In our group work for topic four we have worked on a real case scenario by advising a client on the development of a MOOC (we-need-your-help-will-we-get-hired-topic-4).
In the last few weeks, a possibly important aspect of open education has occurred to me out of an ongoing public discussion in Switzerland:
due to the shortage of skilled workers (skilled-worker-shortage-worsens-in-switzerland), there is a discussion in the media and at the political level about the fact that too many academics work part-time and thus give too little back to society (by workforce, taxes) after an expensive, subsidised course of study (die-studenten-vergeuden-ihre-zeit).
I work part time myself and am convinced that it is a necessity these days (especially, if you want to motivate more parents to work while raising a family).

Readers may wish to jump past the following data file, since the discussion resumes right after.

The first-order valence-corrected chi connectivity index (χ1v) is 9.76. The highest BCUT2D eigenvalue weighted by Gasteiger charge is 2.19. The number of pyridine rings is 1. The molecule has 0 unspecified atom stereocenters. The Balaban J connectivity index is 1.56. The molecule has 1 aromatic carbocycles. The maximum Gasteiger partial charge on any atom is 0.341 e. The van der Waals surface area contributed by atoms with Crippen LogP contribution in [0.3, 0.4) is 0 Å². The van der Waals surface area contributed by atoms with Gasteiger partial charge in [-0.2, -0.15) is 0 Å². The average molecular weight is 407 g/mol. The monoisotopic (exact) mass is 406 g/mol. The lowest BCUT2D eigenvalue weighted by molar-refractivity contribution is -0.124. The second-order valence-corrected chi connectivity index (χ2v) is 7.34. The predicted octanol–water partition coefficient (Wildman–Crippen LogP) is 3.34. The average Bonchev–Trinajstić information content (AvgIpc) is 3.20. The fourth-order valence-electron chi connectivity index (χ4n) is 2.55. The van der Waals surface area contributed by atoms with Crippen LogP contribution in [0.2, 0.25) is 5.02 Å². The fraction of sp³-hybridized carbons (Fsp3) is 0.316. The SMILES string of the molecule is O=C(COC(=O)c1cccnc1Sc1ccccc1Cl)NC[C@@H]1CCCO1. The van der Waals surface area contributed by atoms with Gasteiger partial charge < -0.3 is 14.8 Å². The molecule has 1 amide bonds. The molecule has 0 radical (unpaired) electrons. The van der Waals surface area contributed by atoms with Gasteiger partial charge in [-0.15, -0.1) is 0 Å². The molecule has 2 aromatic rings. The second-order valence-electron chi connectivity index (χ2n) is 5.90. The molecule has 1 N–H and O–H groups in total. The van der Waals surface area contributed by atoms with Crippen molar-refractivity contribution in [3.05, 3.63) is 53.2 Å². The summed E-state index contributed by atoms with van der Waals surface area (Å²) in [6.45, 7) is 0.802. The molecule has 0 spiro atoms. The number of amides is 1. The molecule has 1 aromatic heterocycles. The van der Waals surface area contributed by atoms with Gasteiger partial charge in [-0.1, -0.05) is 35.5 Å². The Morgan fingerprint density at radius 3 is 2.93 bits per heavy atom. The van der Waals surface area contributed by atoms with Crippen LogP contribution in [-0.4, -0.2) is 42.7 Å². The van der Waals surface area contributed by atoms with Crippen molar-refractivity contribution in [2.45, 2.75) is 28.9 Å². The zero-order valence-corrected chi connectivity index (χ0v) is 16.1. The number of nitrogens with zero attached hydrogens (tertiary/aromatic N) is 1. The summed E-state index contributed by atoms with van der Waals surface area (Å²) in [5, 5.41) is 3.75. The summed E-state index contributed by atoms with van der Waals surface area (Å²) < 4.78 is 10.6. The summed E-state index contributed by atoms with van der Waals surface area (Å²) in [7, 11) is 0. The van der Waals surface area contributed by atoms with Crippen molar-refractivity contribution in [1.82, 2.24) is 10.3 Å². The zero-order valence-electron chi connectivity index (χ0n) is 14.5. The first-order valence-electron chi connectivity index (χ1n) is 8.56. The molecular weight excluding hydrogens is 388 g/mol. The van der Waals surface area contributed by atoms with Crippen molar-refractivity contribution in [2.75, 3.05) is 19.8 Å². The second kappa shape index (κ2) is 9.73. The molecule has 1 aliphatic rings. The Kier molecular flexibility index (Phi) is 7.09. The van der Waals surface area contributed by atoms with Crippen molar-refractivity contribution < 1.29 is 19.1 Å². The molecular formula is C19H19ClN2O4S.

Can open (online) education, e.g. with MOOCs be a chance here, when
a) through synergies (reduced development and supervision costs), education costs could be reduced, thus financed with less tax money?
b) more people can benefit from higher education (access for different social classes and minorities)?
Or is it, on the other hand, even less accessible for underprivileged students because of the requirements to participate
(availability of hard- and software, digital literacy, missing supportive social network etc.)?
Is our school system ready to prepare primary school pupils for online higher education?
I am aware that open education is not necessarily cheaper and more accessible, but I think the potential is huge. And this is only one (social and economic) aspect that would speak for increasing open education and eliminating possible obstacles.
What do you think – are there similar experiences in other countries?